UPDATE 1-Brazil's Tombini says downgrade reinforced need for adjustments
(Adds Tombini comments on currency, taxes)
BRASILIA, Sept 15 (Reuters) - A recent credit downgrade has made Brazil's situation more challenging, reinforcing the importance of policies aimed at lowering inflation and shoring up public finances, central bank president Alexandre Tombini said on Tuesday.
In a Senate hearing, Tombini reiterated that inflation should slow to the 4.5 percent target by the end of 2016 if interest rates remain steady for a long period, although recent risks require the central bank to remain vigilant.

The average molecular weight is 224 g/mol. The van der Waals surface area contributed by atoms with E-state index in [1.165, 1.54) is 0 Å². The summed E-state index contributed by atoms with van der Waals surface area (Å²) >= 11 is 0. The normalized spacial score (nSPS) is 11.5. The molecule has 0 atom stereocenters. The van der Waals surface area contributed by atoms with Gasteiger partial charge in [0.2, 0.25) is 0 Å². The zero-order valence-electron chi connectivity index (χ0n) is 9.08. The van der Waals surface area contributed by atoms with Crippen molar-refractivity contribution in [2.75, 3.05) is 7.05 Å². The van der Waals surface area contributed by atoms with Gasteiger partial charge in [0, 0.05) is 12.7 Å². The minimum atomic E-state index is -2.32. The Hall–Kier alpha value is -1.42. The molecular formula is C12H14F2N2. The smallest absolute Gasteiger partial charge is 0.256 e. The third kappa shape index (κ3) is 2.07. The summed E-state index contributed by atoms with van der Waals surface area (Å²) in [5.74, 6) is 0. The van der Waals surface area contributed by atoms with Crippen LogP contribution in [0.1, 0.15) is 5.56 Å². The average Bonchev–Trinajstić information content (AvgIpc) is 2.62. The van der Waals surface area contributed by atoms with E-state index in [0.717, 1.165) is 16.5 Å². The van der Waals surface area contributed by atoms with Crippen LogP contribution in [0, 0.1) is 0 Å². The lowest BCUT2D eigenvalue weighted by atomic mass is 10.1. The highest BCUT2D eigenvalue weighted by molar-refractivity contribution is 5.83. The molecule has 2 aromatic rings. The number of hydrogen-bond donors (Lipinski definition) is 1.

"This moment should be used to rethink tax structures and public spending," Tombini told senators. Brazil's government on Monday unveiled new taxes and spending cuts totaling $17 billion as part of efforts to close a budget deficit.
Tombini said the recent drop in Brazil's currency to near-record lows has not brought about a significant increase in financial risks and should actually help manufacturers.
Brazil's benchmark interest rate of 14.25 percent is the highest among the world's 10 largest economies. Inflation is near 10 percent but is set to fall sharply next year due to a steep recession, the worst for Latin America's largest economy in 25 years.
As inflation cools and the economy stabilizes, people will become more confident, Tombini said. (Reporting by Marcela Ayres; Writing by Silvio Cascione; Editing by Chizu Nomiyama and James Dalgleish)
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